As of the afternoon of Jan. 6, no U.S. power reactors were reporting any problems of note related to the “frigid extremes,” but ongoing monitoring will continue, the Nuclear Regulatory Commission (NRC) said.
The NRC’s regional offices in the Midwest and Northeast are keeping an eye on plant owners’ responses to the unusually low temperatures, NRC said in a Jan. 6 blog posting.
The NRC blog post said that the nuclear regulator is prepared to keep an eye on things during the so-called “polar vortex.” The National Weather Service said late Jan.6 that wind chill values from the northern Plains to the Central Appalachians could drop as low as negative -20 degrees F to -50 F.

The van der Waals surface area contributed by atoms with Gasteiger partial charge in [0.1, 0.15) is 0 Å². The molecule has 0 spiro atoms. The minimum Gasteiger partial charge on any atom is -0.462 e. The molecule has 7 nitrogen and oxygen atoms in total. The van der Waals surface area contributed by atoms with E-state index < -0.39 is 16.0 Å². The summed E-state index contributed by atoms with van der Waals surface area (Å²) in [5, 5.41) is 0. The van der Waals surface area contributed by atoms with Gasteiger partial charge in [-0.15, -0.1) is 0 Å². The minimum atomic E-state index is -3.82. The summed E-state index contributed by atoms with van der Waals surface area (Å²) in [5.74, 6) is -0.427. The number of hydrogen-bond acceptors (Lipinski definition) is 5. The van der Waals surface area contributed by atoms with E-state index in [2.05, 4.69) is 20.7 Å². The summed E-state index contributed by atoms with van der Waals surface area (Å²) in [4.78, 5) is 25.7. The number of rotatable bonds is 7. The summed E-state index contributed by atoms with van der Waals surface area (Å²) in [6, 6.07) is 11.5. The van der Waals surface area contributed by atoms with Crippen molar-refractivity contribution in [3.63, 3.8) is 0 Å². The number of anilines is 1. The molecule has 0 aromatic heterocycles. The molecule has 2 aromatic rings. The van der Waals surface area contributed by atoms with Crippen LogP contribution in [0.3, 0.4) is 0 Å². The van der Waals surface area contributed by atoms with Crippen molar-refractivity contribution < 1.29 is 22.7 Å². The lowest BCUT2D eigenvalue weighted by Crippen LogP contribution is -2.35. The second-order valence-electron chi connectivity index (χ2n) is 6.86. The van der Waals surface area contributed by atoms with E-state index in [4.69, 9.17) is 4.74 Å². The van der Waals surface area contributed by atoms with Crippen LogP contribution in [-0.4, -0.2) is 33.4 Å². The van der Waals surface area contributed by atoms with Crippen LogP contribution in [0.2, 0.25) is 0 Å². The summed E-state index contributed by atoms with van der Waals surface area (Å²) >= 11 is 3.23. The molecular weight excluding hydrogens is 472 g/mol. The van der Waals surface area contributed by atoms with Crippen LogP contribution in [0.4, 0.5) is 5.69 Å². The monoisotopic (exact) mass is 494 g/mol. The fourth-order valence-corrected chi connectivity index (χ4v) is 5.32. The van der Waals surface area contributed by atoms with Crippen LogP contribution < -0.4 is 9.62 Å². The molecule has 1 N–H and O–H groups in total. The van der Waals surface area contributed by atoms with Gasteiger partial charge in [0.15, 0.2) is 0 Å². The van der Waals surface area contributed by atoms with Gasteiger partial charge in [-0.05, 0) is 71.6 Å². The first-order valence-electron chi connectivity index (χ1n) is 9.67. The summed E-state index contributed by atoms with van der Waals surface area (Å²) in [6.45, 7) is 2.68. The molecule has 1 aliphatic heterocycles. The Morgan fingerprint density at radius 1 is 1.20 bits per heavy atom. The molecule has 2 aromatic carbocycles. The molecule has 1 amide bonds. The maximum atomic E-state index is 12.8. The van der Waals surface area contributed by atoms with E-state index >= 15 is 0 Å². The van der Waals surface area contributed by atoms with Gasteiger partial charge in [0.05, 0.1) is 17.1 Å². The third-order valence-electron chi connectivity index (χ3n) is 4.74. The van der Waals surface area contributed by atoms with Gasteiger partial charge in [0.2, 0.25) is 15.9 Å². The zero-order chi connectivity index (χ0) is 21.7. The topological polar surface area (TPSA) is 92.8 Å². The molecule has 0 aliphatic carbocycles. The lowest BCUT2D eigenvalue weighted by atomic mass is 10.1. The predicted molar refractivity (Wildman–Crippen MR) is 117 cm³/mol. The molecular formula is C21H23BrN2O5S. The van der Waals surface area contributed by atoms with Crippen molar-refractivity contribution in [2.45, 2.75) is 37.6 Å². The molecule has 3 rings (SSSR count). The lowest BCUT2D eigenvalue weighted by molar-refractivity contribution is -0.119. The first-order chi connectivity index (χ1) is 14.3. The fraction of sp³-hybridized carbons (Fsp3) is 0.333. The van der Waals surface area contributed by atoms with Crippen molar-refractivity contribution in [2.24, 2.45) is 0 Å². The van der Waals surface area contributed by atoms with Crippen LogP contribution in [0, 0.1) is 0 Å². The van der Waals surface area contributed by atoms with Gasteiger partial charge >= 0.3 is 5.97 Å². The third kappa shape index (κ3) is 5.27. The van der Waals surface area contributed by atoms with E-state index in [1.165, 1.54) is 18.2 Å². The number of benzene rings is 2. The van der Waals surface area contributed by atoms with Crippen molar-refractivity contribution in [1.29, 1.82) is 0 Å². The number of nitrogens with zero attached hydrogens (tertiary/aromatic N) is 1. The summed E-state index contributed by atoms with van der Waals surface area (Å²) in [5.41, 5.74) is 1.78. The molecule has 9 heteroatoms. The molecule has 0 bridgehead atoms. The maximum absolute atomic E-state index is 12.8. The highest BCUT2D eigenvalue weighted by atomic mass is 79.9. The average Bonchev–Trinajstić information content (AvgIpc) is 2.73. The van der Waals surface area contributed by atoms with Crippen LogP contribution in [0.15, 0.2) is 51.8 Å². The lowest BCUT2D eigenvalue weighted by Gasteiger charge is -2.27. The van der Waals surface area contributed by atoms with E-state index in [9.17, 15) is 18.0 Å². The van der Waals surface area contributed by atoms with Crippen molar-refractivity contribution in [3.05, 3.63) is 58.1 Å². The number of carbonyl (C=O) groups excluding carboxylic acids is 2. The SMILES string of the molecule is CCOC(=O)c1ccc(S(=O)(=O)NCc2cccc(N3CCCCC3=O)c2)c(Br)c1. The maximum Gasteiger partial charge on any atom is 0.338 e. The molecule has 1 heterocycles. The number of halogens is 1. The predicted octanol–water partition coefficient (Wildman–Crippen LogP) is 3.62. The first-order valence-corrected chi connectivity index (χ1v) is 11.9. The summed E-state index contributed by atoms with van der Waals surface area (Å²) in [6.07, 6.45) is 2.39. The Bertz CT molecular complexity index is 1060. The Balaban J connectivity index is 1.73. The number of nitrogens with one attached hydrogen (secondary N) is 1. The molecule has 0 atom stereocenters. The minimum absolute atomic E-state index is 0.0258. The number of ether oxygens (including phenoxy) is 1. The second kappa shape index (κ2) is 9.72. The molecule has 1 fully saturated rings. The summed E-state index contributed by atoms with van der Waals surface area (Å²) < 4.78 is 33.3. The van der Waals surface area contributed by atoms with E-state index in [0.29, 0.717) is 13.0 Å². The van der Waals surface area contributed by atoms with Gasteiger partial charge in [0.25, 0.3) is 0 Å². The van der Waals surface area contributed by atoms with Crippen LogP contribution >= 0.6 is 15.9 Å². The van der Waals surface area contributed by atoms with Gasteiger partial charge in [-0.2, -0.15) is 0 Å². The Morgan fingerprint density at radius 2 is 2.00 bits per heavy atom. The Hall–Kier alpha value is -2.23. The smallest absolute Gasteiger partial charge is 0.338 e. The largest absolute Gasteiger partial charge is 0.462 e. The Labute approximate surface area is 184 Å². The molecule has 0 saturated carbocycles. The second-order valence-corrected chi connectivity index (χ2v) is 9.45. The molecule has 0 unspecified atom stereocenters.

“Plants in the affected areas have entered off-normal procedures that entail minimizing regular surveillance activities and increasing the frequency of checks and walk downs (visual evaluations) of equipment that could be impacted by the temperatures,” NRC said. NRC Resident Inspectors, who are assigned to specific sites, will continue to monitor the situation.
The inspectors use an “Adverse Weather Protection” inspection procedure to guide their assessments of whether plants are ready for extreme temperatures, including the bitter cold. Those reviews are typically done at the start of the season, NRC said.
NRC said it follows a 1998 protocol on cold weather problems and protective measures. Past winter problems at nuclear plants have included icing problems in cooling water systems; formation of an “ice plug” in a strainer backwash drain line and other issues.
“Licensees continue to find that icing and freezing from extreme cold weather conditions is a common-cause failure mechanism that can quickly affect a variety of systems unless mitigating actions are taken in a timely manner,” according to the 1998 NRC policy.